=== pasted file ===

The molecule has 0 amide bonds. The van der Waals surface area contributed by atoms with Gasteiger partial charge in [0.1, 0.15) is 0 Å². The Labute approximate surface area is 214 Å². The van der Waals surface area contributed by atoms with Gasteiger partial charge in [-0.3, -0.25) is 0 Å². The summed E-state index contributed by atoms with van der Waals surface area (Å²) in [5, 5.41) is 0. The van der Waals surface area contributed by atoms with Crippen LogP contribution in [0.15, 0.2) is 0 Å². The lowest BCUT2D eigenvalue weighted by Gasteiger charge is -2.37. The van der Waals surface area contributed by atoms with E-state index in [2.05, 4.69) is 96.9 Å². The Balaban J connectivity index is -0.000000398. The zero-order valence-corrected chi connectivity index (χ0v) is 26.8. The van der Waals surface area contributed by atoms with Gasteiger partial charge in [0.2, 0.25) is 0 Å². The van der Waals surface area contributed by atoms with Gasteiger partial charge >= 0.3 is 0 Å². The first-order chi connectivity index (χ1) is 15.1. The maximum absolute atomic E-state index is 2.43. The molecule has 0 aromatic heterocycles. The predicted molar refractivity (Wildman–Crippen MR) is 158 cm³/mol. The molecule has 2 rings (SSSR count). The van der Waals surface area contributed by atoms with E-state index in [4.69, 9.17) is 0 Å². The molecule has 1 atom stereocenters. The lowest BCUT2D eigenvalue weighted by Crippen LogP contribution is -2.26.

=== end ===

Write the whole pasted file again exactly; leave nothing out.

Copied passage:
The molecule has 0 amide bonds. The van der Waals surface area contributed by atoms with Gasteiger partial charge in [0.1, 0.15) is 0 Å². The Labute approximate surface area is 214 Å². The van der Waals surface area contributed by atoms with Gasteiger partial charge in [-0.3, -0.25) is 0 Å². The summed E-state index contributed by atoms with van der Waals surface area (Å²) in [5, 5.41) is 0. The van der Waals surface area contributed by atoms with Crippen LogP contribution in [0.15, 0.2) is 0 Å². The lowest BCUT2D eigenvalue weighted by Gasteiger charge is -2.37. The van der Waals surface area contributed by atoms with E-state index in [2.05, 4.69) is 96.9 Å². The Balaban J connectivity index is -0.000000398. The zero-order valence-corrected chi connectivity index (χ0v) is 26.8. The van der Waals surface area contributed by atoms with Gasteiger partial charge in [0.2, 0.25) is 0 Å². The van der Waals surface area contributed by atoms with Gasteiger partial charge >= 0.3 is 0 Å². The first-order chi connectivity index (χ1) is 15.1. The maximum absolute atomic E-state index is 2.43. The molecule has 0 aromatic heterocycles. The predicted molar refractivity (Wildman–Crippen MR) is 158 cm³/mol. The molecule has 2 rings (SSSR count). The van der Waals surface area contributed by atoms with E-state index in [4.69, 9.17) is 0 Å². The molecule has 1 atom stereocenters. The lowest BCUT2D eigenvalue weighted by Crippen LogP contribution is -2.26.